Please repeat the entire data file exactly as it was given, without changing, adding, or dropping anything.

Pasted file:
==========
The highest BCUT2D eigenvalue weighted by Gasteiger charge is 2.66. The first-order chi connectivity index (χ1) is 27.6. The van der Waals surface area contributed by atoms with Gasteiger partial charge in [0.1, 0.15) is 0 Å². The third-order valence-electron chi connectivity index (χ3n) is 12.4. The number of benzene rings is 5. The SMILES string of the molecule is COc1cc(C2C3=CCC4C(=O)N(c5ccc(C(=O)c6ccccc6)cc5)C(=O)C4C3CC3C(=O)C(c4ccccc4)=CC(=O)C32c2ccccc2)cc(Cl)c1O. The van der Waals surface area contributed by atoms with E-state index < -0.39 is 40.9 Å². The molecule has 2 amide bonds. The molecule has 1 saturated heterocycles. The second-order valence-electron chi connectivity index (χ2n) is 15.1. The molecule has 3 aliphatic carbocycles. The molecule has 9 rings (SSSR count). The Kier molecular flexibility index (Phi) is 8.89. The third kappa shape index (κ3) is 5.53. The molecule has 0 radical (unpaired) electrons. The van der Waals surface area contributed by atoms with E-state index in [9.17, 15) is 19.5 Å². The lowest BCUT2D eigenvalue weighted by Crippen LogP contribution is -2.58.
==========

The highest BCUT2D eigenvalue weighted by Gasteiger charge is 2.66. The first-order chi connectivity index (χ1) is 27.6. The van der Waals surface area contributed by atoms with Gasteiger partial charge in [0.1, 0.15) is 0 Å². The third-order valence-electron chi connectivity index (χ3n) is 12.4. The number of benzene rings is 5. The SMILES string of the molecule is COc1cc(C2C3=CCC4C(=O)N(c5ccc(C(=O)c6ccccc6)cc5)C(=O)C4C3CC3C(=O)C(c4ccccc4)=CC(=O)C32c2ccccc2)cc(Cl)c1O. The van der Waals surface area contributed by atoms with E-state index < -0.39 is 40.9 Å². The molecule has 2 amide bonds. The molecule has 1 saturated heterocycles. The second-order valence-electron chi connectivity index (χ2n) is 15.1. The molecule has 3 aliphatic carbocycles. The molecule has 9 rings (SSSR count). The Kier molecular flexibility index (Phi) is 8.89. The third kappa shape index (κ3) is 5.53. The molecule has 0 radical (unpaired) electrons. The van der Waals surface area contributed by atoms with E-state index in [9.17, 15) is 19.5 Å². The lowest BCUT2D eigenvalue weighted by Crippen LogP contribution is -2.58.